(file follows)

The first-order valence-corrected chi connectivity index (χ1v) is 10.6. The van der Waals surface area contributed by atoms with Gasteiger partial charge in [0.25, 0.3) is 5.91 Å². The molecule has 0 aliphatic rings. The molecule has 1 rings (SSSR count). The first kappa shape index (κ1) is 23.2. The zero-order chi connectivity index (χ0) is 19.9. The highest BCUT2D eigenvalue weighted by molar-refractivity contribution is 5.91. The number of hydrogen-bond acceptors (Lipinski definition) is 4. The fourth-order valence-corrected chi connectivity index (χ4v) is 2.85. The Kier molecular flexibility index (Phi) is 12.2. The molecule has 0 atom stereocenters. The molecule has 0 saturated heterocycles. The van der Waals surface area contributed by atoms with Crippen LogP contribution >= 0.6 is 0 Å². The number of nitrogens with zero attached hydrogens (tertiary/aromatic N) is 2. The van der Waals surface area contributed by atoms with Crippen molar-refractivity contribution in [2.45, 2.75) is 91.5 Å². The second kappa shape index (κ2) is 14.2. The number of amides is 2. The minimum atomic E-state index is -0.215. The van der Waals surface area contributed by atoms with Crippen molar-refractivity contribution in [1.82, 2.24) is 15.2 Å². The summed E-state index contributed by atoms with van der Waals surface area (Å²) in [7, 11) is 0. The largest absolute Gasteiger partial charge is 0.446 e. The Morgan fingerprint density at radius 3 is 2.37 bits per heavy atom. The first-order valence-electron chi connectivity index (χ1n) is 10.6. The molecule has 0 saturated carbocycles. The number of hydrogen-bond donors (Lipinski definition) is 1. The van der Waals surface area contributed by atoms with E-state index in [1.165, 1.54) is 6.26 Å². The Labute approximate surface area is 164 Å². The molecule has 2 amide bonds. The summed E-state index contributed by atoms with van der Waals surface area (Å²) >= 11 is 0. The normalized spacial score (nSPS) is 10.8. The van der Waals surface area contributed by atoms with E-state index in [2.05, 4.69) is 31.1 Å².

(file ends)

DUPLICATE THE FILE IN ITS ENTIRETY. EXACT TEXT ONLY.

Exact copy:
The first-order valence-corrected chi connectivity index (χ1v) is 10.6. The van der Waals surface area contributed by atoms with Gasteiger partial charge in [0.25, 0.3) is 5.91 Å². The molecule has 0 aliphatic rings. The molecule has 1 rings (SSSR count). The first kappa shape index (κ1) is 23.2. The zero-order chi connectivity index (χ0) is 19.9. The highest BCUT2D eigenvalue weighted by molar-refractivity contribution is 5.91. The number of hydrogen-bond acceptors (Lipinski definition) is 4. The fourth-order valence-corrected chi connectivity index (χ4v) is 2.85. The Kier molecular flexibility index (Phi) is 12.2. The molecule has 0 atom stereocenters. The molecule has 0 saturated heterocycles. The van der Waals surface area contributed by atoms with Crippen LogP contribution >= 0.6 is 0 Å². The number of nitrogens with zero attached hydrogens (tertiary/aromatic N) is 2. The van der Waals surface area contributed by atoms with Crippen molar-refractivity contribution in [2.45, 2.75) is 91.5 Å². The second kappa shape index (κ2) is 14.2. The number of amides is 2. The minimum atomic E-state index is -0.215. The van der Waals surface area contributed by atoms with Crippen molar-refractivity contribution in [1.82, 2.24) is 15.2 Å². The summed E-state index contributed by atoms with van der Waals surface area (Å²) in [7, 11) is 0. The largest absolute Gasteiger partial charge is 0.446 e. The Morgan fingerprint density at radius 3 is 2.37 bits per heavy atom. The first-order valence-electron chi connectivity index (χ1n) is 10.6. The molecule has 0 saturated carbocycles. The number of hydrogen-bond donors (Lipinski definition) is 1. The van der Waals surface area contributed by atoms with E-state index in [1.165, 1.54) is 6.26 Å². The Labute approximate surface area is 164 Å². The molecule has 2 amide bonds. The summed E-state index contributed by atoms with van der Waals surface area (Å²) >= 11 is 0. The normalized spacial score (nSPS) is 10.8. The van der Waals surface area contributed by atoms with E-state index in [2.05, 4.69) is 31.1 Å².